SF To The Rescue

9780307887443_cd74cReady Player One by Ernest Cline (RH/Crown; Random House Audio/BOT; OverDrive Sample) rose on Amazon’s sales rankings overnight, likely due to a NYT’s article on how Science Fiction expands the creativity of engineers and coders working on virtual reality (VR).

While techies can engineer VR headsets, they don’t really know what kinds of experiences to create for them or how to explain the technology in a way that makes people buy headsets with iPod-esque frenzy.

CEOs of tech companies are turning to SF for help, hoping the genre will expand the creativity of their staff and illustrate the possibilities and range of virtual worlds that might be possible. According to the article:

“Science fiction is shaping the language companies are using to market the technology, influencing the types of experiences made for the headsets and even defining long-term goals for developers.”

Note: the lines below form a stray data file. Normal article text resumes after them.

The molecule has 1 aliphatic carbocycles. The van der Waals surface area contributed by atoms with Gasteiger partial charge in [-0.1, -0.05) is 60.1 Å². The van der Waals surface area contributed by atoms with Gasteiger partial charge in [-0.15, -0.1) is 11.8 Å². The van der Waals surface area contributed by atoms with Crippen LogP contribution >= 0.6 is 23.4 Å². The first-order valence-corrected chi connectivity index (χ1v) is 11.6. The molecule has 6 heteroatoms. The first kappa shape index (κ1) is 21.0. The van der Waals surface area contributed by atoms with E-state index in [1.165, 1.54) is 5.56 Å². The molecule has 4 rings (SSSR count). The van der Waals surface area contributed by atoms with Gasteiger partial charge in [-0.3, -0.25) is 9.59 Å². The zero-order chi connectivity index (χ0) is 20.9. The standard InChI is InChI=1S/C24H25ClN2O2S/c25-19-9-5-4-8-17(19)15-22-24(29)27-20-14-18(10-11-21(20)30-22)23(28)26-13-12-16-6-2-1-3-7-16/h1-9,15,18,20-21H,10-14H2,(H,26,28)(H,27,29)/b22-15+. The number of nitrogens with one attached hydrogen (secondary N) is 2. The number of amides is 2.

The tech world’s book of choice is Ready Player One, which is given to new hires at Oculus, a leading VR company. Co-founder Palmer Luckey told the NYT,

“Like many other people working in the tech space, I’m not a creative person. It’s nice that science fiction exists because these are really creative people figuring out what the ultimate use of any technology might be. They come up with a lot of incredible ideas.”

In addition, the company Magic Leap has hired three science fiction and fantasy writers, most notably Neal Stephenson, who imagined the virtual reality Metaverse in the novel Snow Crash.

The article asserts, “Virtual reality is a medium, like television or video games.”

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